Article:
Indians of South Africa
Into That Heaven of Freedom, Mohamed Keshavjee, Mawenzi House/ TSAR Publishers, 2015, 312pp, £35 (hardback)
Indians were in Africa long before the Europeans turned up. From the midnineteenth century to the mid-twentieth century, they were also an intricate part of the history of European expansion into and takeover of the continent. Some were imported as indentured labourers to build essential infrastructures, others left their homeland voluntarily to escape extreme poverty and a good number crossed the seas in search of economic prosperity or to become efficient administrators. Churchill was a racial supremacist who despised these ‘coolies’ yet even he acknowledged that without them, Africa would have been inaccessible. (Indian migrants, workers and entrepreneurs also settled in the Caribbean, east Asia and Fiji.) When the colonial age ended, these diasporic Indians had to define themselves, find new roles, sometimes new lands. Theirs is an untold story. That past and individual memories are fading away. Historians, academics and the pioneering Indians themselves have let the records lie, unexcavated and unseen.
A few writers have broken the seal; M.G Vassanji, the Canadian Tanzanian author explored his Indian origins in a travel memoir titled A Place Within and has written evocative novels with East African Asian characters. The books of B. Tejani, Yash and Dhram Ghai also focus on these early Indian wayfarers as do a small number of other writers. They would not fill a single IKEA shelf. For that reason, this is a necessary and vital account.
Keshavjee’s family settled in South Africa, where he was born. Some, in time, moved to East Africa, partly to escape institutionalised bigotry. Kenya had its own racist policies but these were not as brutally enforced as they were in South Africa. I was born and raised in Uganda. In 2008, I wrote a memoir, The Settler’s Cookbook, partly to pay homage to my
mother and her generation. The book does not dwell on my forebears who left the Gujarat in the late eighteenth century, mainly because I know little about them. Keshavjee, however, did go to his ancestral village, Chotila in Rajkot, where his clan lived for centuries. As he landed there for the first time, he was excited, and had:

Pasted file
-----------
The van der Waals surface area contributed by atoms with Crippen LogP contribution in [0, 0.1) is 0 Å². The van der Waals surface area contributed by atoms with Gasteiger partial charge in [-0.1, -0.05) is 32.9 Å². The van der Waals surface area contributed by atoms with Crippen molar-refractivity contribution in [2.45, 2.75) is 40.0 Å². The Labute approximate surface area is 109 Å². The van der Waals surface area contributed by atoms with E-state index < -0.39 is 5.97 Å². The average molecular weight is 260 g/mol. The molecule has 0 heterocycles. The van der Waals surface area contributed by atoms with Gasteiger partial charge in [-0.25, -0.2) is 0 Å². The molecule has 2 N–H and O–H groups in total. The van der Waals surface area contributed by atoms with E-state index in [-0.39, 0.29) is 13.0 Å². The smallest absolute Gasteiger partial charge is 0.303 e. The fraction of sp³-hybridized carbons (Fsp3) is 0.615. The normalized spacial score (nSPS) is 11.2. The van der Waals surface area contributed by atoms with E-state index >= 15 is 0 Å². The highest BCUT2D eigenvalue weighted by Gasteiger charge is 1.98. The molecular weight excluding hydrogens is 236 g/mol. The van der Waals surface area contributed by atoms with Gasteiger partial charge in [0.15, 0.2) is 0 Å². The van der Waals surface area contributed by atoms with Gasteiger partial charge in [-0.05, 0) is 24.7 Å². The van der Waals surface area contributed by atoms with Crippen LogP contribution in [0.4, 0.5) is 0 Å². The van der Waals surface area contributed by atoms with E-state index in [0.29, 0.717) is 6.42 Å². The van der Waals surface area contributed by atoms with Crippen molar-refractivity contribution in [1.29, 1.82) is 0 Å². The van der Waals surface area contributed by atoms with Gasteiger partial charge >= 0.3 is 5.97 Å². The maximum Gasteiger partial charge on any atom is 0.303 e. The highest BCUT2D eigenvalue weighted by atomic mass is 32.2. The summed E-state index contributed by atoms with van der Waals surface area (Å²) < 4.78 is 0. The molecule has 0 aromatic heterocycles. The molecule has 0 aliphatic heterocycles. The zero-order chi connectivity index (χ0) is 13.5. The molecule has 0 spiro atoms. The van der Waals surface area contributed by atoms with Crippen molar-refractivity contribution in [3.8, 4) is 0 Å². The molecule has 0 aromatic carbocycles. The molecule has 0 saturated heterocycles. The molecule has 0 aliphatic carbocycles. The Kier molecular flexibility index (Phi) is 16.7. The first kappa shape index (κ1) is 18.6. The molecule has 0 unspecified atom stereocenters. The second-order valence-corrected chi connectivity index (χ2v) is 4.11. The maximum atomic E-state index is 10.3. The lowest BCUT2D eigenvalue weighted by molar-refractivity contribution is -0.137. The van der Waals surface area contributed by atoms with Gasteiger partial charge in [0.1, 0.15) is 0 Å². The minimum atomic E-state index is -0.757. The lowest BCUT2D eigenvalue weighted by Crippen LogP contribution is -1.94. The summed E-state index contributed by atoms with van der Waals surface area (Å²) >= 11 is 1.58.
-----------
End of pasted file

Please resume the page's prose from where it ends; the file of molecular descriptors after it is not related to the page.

a vague but pervasive feeling of returning to something important, but nameless... I could hear people around me speaking Gujarati, which for me meant history, my own history, now grounded in a place rather than only in an exilic memory. I felt a sense of homecoming. Less than forty kilometres away, in an unmarked grave lay the remains of a man whose name I shared with almost a thousand extended family members who now lived across the face of the earth on six continents.
I was envious and teary when I read this. Other rootless, nomadic readers will understand those feelings. By the end, however, Keshavjee had filled in some gaps about those old migrants, strengthened the Indian part of my shifting, multiple identity, brought about psychological repair and reintegration of parts.
The first few chapters are replete with wonderful details and invaluable historical insights, many bold and indignant. The imperialists wrecked the Indian economy, exploited the land and people, created conditions which made it impossible for the subjugated to survive natural disasters. Millions migrated because they had no other choice. Those who got on ships to escape famines and destitution, were then further victimised by agents and bandits. Through his own family saga, Keshavjee makes this past come alive. He writes beautifully and from the heart.
My main criticism of this memoir is that over large sections it is filled with the minutiae of the Keshavjee family tree which can become tedious and seem self-indulgent. This is a pity because in the best parts of the book, the
author puts his relatives into the bigger picture and considers implications that go beyond domestic failures or successes.
The chapters on South Africa are pacy, packed with events, full of political passion. His family made good there and many also became activists fighting against unjust laws directed at Asians. Gandhi, of course, became an agitator and legal strategist for this cause and formed his liberation philosophy and methods during his tumultuous time in South Africa. All very good and admirable. But here’s my second criticism; there is too much spin and not enough acknowledgement of how many Asians looked down on Africans and were focused solely on Indian rights and fortunes. Memoirs should never be hagiographic.
In the final chapters, however, Keshavjee is more forthright and candid about his people and their failures. Indians are, he fears, vulnerable in today’s South Africa. They could be expelled as Ugandan Asians were in 1972 by Idi Amin: ‘[They] should work to develop a strong and more broad-based African middle class by helping the indigenous population to prosper in the distributive trade.’ The voice here has moved from pride, affection and subjectivity to objectivity and concern. None of my criticisms can take away the power, significance and ambition of this meticulously researched, wise and eloquent book. It will hopefully educate and enlighten those who still think of Africa as a dark, unknowable and incomprehensible continent.